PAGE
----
Hundreds of birds die in western Ky.

Hundreds of birds die in western Ky.

There are 81693 comments on the The Cincinnati Enquirer story from Jan 5, 2011, titled Hundreds of birds die in western Ky.. In it, The Cincinnati Enquirer reports that:

MURRAY, Ky. - State wildlife officials say "several hundred" dead birds were found near the Murray State University campus last week.

Join the discussion below, or Read more at The Cincinnati Enquirer.

Misty eyed

Louisa, KY

#90213 Jun 13, 2013
Ancient Wolf wrote:
I will take some corn bread crumbled up in a cold glass of milk. Grew up on that stuff packing it in a one gallon karo syrup bucket to a country school that had no cafeteria. Only problem was that it was not cold. LOL Oh the wonders of electricity.
Do you recommend using buttermilk in the cornmeal batter? I usually just throw in meal, flour,1tb. sugar,salt, oil and two eggs,water. Sometimes I'll substitute honey to give it a sweeter flavor. Thanks AW. I like having milk and cornbread;)
Anne

United States

#90214 Jun 13, 2013
Misty eyed wrote:
<quoted text> Do you recommend using buttermilk in the cornmeal batter? I usually just throw in meal, flour,1tb. sugar,salt, oil and two eggs,water. Sometimes I'll substitute honey to give it a sweeter flavor. Thanks AW. I like having milk and cornbread;)
This cornbread and buttermilk thing. For whatever reason it is something that absolutely turns my stomach!! It truly puzzles me on how people swear by it! Lol I love sweet cornbread though!
not alone

La Porte, IN

#90215 Jun 13, 2013
sometimes you will never know the true value of a moment until it becomes a memory.
Misty eyed

Louisa, KY

#90216 Jun 13, 2013
Anne wrote:
<quoted text>
This cornbread and buttermilk thing. For whatever reason it is something that absolutely turns my stomach!! It truly puzzles me on how people swear by it! Lol I love sweet cornbread though!
Unbelievable but true, a half a cup of buttermilk in your cake mix makes for a fluffier cake. My Mother told me that one. Oh, yuck I never could drink it though;) Put that up there with pigs' feet and souse. I like squirrel meat though fried in flour.
Ancient Wolf

Lexington, KY

#90217 Jun 13, 2013
Misty eyed wrote:
<quoted text> Do you recommend using buttermilk in the cornmeal batter? I usually just throw in meal, flour,1tb. sugar,salt, oil and two eggs,water. Sometimes I'll substitute honey to give it a sweeter flavor. Thanks AW. I like having milk and cornbread;)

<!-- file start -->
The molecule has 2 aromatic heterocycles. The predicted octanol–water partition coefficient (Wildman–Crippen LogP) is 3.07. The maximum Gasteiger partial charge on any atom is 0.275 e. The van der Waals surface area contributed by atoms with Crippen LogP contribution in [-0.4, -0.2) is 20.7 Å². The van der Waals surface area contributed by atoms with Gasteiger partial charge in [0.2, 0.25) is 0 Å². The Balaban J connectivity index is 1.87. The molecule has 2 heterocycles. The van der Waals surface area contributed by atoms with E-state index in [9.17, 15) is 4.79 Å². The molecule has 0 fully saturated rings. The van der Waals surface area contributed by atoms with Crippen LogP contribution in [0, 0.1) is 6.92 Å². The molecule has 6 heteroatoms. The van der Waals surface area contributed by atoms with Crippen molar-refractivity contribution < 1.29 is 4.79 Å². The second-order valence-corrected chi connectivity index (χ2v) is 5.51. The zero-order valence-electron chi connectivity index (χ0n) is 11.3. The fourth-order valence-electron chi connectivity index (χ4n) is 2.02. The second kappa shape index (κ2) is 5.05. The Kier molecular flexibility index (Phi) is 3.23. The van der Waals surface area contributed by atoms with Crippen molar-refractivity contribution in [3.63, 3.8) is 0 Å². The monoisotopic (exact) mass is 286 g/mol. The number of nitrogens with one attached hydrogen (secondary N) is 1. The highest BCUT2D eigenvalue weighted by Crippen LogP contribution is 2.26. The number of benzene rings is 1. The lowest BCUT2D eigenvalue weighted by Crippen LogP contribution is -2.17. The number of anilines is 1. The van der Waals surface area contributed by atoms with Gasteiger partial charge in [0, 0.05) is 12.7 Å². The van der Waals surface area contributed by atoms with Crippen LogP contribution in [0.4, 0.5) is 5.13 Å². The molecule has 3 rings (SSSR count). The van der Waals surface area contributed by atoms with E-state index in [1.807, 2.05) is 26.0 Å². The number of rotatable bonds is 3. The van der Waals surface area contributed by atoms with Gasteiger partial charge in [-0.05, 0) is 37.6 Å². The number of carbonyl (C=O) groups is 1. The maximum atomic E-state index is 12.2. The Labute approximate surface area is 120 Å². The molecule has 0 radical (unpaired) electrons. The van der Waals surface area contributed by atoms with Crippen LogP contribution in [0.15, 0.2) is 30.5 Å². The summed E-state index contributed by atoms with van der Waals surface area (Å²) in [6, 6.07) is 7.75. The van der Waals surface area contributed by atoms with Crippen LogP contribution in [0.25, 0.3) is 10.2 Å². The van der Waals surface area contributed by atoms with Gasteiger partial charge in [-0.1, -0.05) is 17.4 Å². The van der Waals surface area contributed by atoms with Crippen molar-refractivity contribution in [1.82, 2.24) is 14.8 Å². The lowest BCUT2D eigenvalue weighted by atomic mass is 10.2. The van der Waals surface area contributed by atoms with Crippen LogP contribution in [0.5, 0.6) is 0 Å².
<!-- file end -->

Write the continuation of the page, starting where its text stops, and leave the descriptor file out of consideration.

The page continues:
Buttermilk makes the best cornbread. But since I live rather remotely and don't get into town very often and like to conserve my regular milk for cereals and drinking, I keep a stash of Carnation Evaporated milk on hand. I use that in my coffee, making gravy, and add it with a touch of white vinegar to the other cornbread ingredients.
Ancient Wolf

Lexington, KY

#90218 Jun 13, 2013
Anne wrote:
<quoted text>
This cornbread and buttermilk thing. For whatever reason it is something that absolutely turns my stomach!! It truly puzzles me on how people swear by it! Lol I love sweet cornbread though!
I like to use buttermilk in making cornbread, but not drinking it. I want regular milk with the crumbled cornbread. I don't care for cottage cheese either. If I am going to eat sweet cornbread, I will just have cake LOL
say wha

AOL

#90219 Jun 13, 2013
circle R has the best cornbread
it might look like burnt pancakes ,..but it shore am good'em
Cornbread

Centertown, KY

#90220 Jun 13, 2013
In the USA, for the past 200 years, there have been two main varieties of cornbread: Yankee and Southern. There are a lot of variations of each. The biggest difference is that Yankee cornbread is a lot sweeter, and has no buttermilk. Both of them tend to be very good, because making cornbread is a skill developed from generations of experiments with variations of the ingredients, till both varieties reached perfection. Every major family has a cornbread recipe somewhere, passed down through the generations. Some of those recipes are treated like heirlooms, and kept locked up with other ancient family treasures.
Flow

Anonymous Proxy

#90221 Jun 13, 2013
Herp derp herp derp herp derp herp derp herp derp herp derp herp derp herp derp herp derp herp derp
Misty eyed

Louisa, KY

#90222 Jun 13, 2013
Ancient Wolf wrote:
<quoted text>
Buttermilk makes the best cornbread. But since I live rather remotely and don't get into town very often and like to conserve my regular milk for cereals and drinking, I keep a stash of Carnation Evaporated milk on hand. I use that in my coffee, making gravy, and add it with a touch of white vinegar to the other cornbread ingredients.